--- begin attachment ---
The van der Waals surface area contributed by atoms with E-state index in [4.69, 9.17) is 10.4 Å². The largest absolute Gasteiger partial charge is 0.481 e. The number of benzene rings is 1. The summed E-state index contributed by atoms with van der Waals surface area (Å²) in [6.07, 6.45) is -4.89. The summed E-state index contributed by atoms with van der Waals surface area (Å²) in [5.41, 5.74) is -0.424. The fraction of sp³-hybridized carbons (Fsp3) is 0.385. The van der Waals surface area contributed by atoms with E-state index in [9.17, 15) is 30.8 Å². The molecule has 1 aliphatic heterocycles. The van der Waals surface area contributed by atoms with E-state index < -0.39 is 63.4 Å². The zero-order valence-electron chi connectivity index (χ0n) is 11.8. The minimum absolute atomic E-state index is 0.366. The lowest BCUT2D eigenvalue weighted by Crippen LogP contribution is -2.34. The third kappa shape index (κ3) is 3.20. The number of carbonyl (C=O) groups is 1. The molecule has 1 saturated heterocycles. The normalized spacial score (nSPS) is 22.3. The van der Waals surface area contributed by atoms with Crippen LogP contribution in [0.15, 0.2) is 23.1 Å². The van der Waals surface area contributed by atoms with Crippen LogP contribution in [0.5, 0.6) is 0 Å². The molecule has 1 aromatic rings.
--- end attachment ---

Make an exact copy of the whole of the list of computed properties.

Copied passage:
The van der Waals surface area contributed by atoms with E-state index in [4.69, 9.17) is 10.4 Å². The largest absolute Gasteiger partial charge is 0.481 e. The number of benzene rings is 1. The summed E-state index contributed by atoms with van der Waals surface area (Å²) in [6.07, 6.45) is -4.89. The summed E-state index contributed by atoms with van der Waals surface area (Å²) in [5.41, 5.74) is -0.424. The fraction of sp³-hybridized carbons (Fsp3) is 0.385. The van der Waals surface area contributed by atoms with E-state index in [9.17, 15) is 30.8 Å². The molecule has 1 aliphatic heterocycles. The van der Waals surface area contributed by atoms with E-state index < -0.39 is 63.4 Å². The zero-order valence-electron chi connectivity index (χ0n) is 11.8. The minimum absolute atomic E-state index is 0.366. The lowest BCUT2D eigenvalue weighted by Crippen LogP contribution is -2.34. The third kappa shape index (κ3) is 3.20. The number of carbonyl (C=O) groups is 1. The molecule has 1 saturated heterocycles. The normalized spacial score (nSPS) is 22.3. The van der Waals surface area contributed by atoms with Crippen LogP contribution in [0.15, 0.2) is 23.1 Å². The van der Waals surface area contributed by atoms with Crippen LogP contribution in [0.5, 0.6) is 0 Å². The molecule has 1 aromatic rings.